7. By “core de facto parent status rights,” the department refers to those rights secured by California Rules of Court, rule 1412(e): “(1) Be present at the hearing; [¶] (2) Be represented by retained counsel or, at the discretion of the court, by appointed counsel; [¶] (3) Present evidence.”
8. At the time Diane L. initiated her appeal, California Rules of Court, rule 1435(b), provided:“In proceedings under section 300, the petitioner, child, and the parent or guardian may appeal from any judgment, order, or decree specified in section 395. An order under section 366.25 authorizing the filing of a petition under Civil Code section 232, or the initiation of a guardianship proceeding, is not an appealable order. All appellants are entitled to representation by counsel and, if indigent, the child and parent or guardian may have counsel appointed by the reviewing court.”The rule was amended in 1993.
9. Diane L. asks this court to include indigent de facto parents within the group of those entitled to appointed counsel “as a logical extension of the existing caselaw.”
10. Notably, although not cited by the majority in Simeth, the concurring opinion relied upon California Rules of Court, rule 251, the predecessor to rule 1435(b). (In re Simeth, supra, 40 Cal.App.3d at p. 985, 115 Cal.Rptr. 617 (conc. opn. of Fleming, J.).)
11. Prior to 1977, section 500 stated “[t]his chapter shall be known and may be cited as the ‘Arnold–Kennick Juvenile Court Law.’ ” The Legislature in 1976 repealed and reenacted the entire juvenile court law in an effort to completely separate the statutory references to dependent children and wards of the juvenile court by nonsubstantive amendments. (Stats.1976, ch. 1068, § 82, p. 4799.) In particular, section 500 was repealed and reenacted as section 200. To avoid amending pre–1977 Welfare and Institutions Code provision references in other statutes to reflect the new code section numbers, the Legislature announced:“Any reference in any statute, ․ to any section of the Welfare and Institutions Code which was by this act repealed and reenacted with a different number shall be deemed a reference to the successor section as reenacted by this act.” (Stats.1976, ch. 1068, § 81, p. 4799.)Thus, the reference to section 500 in Government Code section 27706, subdivision (e) should be read to mean section 200.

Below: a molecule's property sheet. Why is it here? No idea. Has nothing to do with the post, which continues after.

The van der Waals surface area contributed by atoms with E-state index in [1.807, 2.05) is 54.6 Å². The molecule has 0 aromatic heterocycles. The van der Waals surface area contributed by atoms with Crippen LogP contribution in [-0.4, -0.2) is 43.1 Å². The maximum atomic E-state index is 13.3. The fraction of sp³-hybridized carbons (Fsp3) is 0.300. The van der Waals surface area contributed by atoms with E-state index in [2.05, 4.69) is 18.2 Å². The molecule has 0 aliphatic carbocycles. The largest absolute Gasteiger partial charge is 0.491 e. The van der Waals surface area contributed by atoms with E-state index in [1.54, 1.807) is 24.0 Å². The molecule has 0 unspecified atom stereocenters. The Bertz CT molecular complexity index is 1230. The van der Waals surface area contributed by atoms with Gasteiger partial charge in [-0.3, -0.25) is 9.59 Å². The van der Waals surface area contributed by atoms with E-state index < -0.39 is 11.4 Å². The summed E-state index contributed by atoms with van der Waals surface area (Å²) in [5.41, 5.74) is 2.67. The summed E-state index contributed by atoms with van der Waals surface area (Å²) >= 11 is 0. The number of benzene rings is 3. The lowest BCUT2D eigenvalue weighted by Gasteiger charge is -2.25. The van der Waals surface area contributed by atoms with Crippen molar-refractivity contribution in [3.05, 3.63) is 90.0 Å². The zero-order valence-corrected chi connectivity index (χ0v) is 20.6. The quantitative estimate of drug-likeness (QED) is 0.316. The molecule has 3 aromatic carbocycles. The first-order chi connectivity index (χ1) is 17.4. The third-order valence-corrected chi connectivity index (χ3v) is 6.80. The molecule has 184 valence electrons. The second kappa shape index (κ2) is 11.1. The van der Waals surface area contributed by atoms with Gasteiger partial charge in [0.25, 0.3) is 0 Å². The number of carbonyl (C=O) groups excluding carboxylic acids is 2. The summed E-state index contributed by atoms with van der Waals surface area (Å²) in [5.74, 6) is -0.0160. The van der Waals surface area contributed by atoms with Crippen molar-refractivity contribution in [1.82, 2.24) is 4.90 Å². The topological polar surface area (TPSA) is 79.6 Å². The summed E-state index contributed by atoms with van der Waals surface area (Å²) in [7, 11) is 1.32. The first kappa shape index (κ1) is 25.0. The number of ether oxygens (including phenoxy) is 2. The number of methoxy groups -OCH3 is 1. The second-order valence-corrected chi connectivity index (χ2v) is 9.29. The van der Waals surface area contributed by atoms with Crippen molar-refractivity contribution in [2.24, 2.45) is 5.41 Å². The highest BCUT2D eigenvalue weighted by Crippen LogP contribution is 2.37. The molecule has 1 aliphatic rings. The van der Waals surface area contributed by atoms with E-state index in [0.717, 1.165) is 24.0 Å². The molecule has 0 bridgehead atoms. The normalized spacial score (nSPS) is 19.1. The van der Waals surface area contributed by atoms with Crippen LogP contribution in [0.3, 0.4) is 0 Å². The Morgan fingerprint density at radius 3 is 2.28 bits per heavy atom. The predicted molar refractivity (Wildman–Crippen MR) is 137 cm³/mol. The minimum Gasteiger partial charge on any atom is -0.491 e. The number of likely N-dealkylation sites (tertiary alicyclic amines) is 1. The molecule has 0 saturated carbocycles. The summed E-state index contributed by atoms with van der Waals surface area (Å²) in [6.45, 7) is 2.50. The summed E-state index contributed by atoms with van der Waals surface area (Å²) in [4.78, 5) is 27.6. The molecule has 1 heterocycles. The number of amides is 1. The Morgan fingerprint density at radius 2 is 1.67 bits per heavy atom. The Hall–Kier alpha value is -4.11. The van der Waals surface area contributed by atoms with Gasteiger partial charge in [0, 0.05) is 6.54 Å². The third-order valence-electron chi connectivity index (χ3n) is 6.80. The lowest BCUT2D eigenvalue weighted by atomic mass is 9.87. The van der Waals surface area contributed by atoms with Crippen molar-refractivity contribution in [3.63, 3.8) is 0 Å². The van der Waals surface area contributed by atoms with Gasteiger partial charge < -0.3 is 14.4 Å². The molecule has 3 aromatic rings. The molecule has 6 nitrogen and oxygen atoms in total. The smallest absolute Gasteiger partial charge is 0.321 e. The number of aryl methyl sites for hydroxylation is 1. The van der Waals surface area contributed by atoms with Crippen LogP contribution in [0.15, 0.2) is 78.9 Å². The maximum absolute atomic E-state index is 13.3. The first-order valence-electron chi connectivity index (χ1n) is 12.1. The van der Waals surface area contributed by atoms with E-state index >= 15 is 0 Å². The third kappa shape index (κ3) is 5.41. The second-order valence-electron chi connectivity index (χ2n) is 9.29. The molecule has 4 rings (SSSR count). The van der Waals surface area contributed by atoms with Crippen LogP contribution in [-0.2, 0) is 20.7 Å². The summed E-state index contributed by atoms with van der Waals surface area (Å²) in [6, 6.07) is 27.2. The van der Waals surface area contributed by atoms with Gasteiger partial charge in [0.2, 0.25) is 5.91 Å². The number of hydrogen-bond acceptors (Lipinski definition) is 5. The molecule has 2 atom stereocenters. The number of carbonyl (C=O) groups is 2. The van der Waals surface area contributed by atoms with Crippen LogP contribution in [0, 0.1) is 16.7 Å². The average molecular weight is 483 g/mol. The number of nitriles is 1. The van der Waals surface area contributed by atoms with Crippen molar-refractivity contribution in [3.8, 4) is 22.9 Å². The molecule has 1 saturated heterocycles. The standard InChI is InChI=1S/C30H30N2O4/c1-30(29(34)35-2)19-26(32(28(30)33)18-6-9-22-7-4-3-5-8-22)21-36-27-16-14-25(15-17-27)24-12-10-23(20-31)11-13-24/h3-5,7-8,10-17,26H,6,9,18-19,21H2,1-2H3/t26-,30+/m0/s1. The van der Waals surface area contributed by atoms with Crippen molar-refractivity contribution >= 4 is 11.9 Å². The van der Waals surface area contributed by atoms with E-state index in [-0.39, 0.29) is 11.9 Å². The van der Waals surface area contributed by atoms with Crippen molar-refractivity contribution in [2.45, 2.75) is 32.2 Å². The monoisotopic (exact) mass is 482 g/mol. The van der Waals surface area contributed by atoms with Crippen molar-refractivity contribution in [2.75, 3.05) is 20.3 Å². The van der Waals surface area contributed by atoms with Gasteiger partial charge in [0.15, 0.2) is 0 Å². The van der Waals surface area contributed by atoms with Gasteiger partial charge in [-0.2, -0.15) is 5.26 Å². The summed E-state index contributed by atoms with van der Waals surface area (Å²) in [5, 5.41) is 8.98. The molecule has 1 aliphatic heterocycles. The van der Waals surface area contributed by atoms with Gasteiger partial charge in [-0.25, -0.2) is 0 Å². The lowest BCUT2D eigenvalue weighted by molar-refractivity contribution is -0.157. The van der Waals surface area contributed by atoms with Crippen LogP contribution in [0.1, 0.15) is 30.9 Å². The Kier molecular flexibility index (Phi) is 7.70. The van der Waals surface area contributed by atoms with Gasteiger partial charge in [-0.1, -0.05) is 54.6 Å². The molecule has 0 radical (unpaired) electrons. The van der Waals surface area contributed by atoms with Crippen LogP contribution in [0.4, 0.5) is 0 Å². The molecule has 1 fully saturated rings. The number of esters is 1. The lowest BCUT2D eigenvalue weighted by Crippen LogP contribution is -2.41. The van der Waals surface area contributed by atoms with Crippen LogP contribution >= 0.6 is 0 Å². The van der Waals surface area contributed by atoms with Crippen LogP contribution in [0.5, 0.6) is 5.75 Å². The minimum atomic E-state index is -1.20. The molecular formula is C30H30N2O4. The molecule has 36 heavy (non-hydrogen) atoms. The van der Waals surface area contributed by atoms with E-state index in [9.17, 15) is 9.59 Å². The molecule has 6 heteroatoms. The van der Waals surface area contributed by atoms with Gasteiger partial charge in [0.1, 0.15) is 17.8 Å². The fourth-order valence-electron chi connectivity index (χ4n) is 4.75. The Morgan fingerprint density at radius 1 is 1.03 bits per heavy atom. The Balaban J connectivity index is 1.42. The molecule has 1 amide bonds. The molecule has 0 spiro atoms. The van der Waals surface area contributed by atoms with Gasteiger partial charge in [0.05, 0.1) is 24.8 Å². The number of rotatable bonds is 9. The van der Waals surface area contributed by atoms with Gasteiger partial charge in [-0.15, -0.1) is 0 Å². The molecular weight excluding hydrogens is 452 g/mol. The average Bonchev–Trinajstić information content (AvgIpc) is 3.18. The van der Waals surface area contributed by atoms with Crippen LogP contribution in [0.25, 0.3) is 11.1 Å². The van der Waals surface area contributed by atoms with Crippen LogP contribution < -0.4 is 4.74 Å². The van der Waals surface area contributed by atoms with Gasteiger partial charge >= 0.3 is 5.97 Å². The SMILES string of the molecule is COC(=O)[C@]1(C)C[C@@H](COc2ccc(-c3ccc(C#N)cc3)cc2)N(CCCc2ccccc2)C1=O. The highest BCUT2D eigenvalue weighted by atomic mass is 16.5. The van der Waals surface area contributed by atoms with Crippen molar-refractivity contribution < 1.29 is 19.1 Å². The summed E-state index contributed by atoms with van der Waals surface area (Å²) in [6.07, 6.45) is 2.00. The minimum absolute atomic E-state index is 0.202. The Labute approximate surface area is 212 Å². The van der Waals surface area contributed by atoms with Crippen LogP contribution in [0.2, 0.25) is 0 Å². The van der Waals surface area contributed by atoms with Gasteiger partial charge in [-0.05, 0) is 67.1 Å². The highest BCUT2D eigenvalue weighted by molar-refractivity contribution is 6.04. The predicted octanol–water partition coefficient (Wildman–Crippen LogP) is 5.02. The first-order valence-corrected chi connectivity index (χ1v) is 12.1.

12. Section 300, provides in pertinent part:“Any minor who comes within any of the following descriptions is within the jurisdiction of the juvenile court which may adjudge that person to be a dependent child of the court:“(a) The minor has suffered, or there is a substantial risk that the minor will suffer, serious physical harm inflicted nonaccidentally upon the minor by the minor's parent or guardian. For the purposes of this subdivision, a court may find there is a substantial risk of serious future injury based on the manner in which a less serious injury was inflicted, a history of repeated inflictions of injuries on the minor or the minor's siblings, or a combination of these and other actions by the parent or guardian which indicate the child is at risk of serious physical harm. For purposes of this subdivision, ‘serious physical harm’ does not include reasonable and age-appropriate spanking to the buttocks where there is no evidence of serious physical injury.“․“(c) The minor is suffering serious emotional damage, or is at substantial risk of suffering serious emotional damage, evidenced by severe anxiety, depression, withdrawal, or untoward aggressive behavior toward self or others, as a result of the conduct of the parent or guardian or who has no parent or guardian capable of providing appropriate care. No minor shall be found to be a person described by this subdivision if the willful failure of the parent or guardian to provide adequate mental health treatment is based on a sincerely held religious belief and if a less intrusive judicial intervention is available.”
13. Nevertheless, a care provider's abusive behavior toward a dependent child could presumably be a basis for a change in placement. However, as discussed below the department's evidence in this case fell well short of its allegations of either physical or emotional abuse.
14. By contrast, if the court were considering a section 387 petition to remove a child from his or her parent 's or guardian 's custody, it would presumably have to proceed according to the more stringent provisions of section 361 which specify the circumstances under which the court may take a child from the physical custody of his or her parents or guardians.
15. Primarily she had responded to hypothetical questions about pedophilia, posed by county counsel, in an apparent attempt to bolster the department's claim that Mr. L. was a pedophile and posed a risk of harm to Joel's half sisters.
BEST, Presiding Justice.
ARDAIZ, J., and BIANCHI, J.,† assigned, concur.